Trademark Disclaimer Requirement Refusal in USPTO Applications
When entrepreneurs or business owners file a trademark application with the United States Patent and Trademark Office (USPTO), an office action or refusal can be issued for the application for a variety reasons, and one of the most common office actions issued is the trademark Disclaimer Requirement Refusal. This office action is unique in that the USPTO’s objection lies with a portion of a mark, and not the mark in its entirety.
Under 15 U.S.C. § 1056 , a disclaimer may be required for unregistrable components of an otherwise registerable mark. A disclaimer is a statement that no claim is made to the exclusive right to use an unregistrable component apart from the mark as shown. TMEP 1213.08(a). This means that an applicant asserts no rights in the disclaimed component alone, but that rights are only asserted in the mark as whole. While a disclaimed component will remain a part of the mark, disclaimers do have practical effects which must be considered. For example, disclaimed components are afforded less weight when evaluating a mark and can therefore alter any likelihood of confusion analysis that may be applied during an infringement claim.
Requirements for Disclaimer in US Trademark Applications in the USPTO
Disclaimers may only be required for unregistrable components. A component or term is typically deemed unregistrable when it is laudatory, generic or descriptive of the goods or services for which the mark is used. Geographically descriptive terms and terms that do not indicate source, such as entity designations are also unregistrable. TMEP 1213.03. This matter will be found unregistrable whether it is used in a word mark or as a literal element in a design mark. Furthermore, accurate pictorial representations of matter that is descriptive of a mark’s goods and services will be found unregistrable and require a disclaimer. TMEP 1213(c).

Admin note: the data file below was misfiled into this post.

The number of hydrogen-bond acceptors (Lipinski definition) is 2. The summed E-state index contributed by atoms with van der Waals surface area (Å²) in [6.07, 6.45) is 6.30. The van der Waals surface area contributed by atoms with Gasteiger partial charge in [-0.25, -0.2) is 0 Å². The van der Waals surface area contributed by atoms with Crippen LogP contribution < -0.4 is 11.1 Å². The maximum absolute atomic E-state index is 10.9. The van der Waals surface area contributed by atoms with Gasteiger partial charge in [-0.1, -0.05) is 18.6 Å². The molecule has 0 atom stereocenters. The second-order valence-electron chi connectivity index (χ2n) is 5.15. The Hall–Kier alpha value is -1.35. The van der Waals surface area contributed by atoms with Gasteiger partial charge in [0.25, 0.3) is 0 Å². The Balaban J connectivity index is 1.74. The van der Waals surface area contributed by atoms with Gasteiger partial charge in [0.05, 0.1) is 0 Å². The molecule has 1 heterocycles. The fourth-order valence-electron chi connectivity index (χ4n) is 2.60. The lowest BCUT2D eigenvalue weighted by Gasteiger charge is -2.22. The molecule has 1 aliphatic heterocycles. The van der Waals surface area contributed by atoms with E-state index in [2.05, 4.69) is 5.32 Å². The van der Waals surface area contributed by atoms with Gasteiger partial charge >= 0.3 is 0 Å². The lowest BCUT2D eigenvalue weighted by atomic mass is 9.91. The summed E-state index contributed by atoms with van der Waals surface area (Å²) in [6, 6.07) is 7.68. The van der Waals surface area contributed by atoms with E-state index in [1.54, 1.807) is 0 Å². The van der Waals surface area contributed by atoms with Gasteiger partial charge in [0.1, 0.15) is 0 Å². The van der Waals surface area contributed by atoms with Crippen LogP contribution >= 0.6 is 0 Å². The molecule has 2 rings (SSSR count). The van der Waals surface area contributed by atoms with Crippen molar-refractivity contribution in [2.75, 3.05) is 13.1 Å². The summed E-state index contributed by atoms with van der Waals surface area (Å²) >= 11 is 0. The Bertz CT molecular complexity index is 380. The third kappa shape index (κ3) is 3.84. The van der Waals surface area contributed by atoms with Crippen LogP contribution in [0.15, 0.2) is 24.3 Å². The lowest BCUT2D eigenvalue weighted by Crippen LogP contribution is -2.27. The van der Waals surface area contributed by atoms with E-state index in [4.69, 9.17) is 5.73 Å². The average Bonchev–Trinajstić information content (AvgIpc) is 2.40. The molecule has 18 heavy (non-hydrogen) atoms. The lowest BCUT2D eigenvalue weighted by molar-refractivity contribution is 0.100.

How to Overcome USPTO Office Action for Disclaimer Requirement
In order to overcome this refusal, applicants can either amend their application to make the required disclaimer or persuade the examining attorney that the matter is registrable, and a disclaimer is therefore not warranted. Disclaimers are most commonly required for descriptive matter so applicants will likely be tasked with showing that the component in question is suggestive and not descriptive of the goods or services under the mark. While this is possible in some circumstances, it will require an understanding of nuanced trademark law and drafting of a full office action response.
While a disclaimer requirement refusal will delay a trademark application, and can possibly cause an applicant to forfeit rights in a portion of their mark if it is not responded to within the required deadline in the USPTO Office Action. Proactive planning with an experienced trademark attorney, prior to filing a trademark application, or after an office action is filed, may allow applicants to avoid delays or forfeiture of trademark rights in the USPTO.
Author: David N. Sharifi, Esq. is a Los Angeles based intellectual property attorney and technology startup consultant with focuses in entertainment law, emerging technologies, trademark protection, and “the internet of things”. David was recognized as one of the Top 30 Most Influential Attorneys in Digital Media and E-Commerce Law by the Los Angeles Business Journal in 2014. Office: Ph: 310-751-0181; email@example.com.
Disclaimer: The content above is a discussion of legal issues and general information; it does not constitute legal advice and should not be used as such without seeking professional legal counsel. Reading the content above does not create an attorney-client relationship. All trademarks are the property of L.A. Tech & Media Law Firm or their respective owners. Copyright 2019. All rights reserved.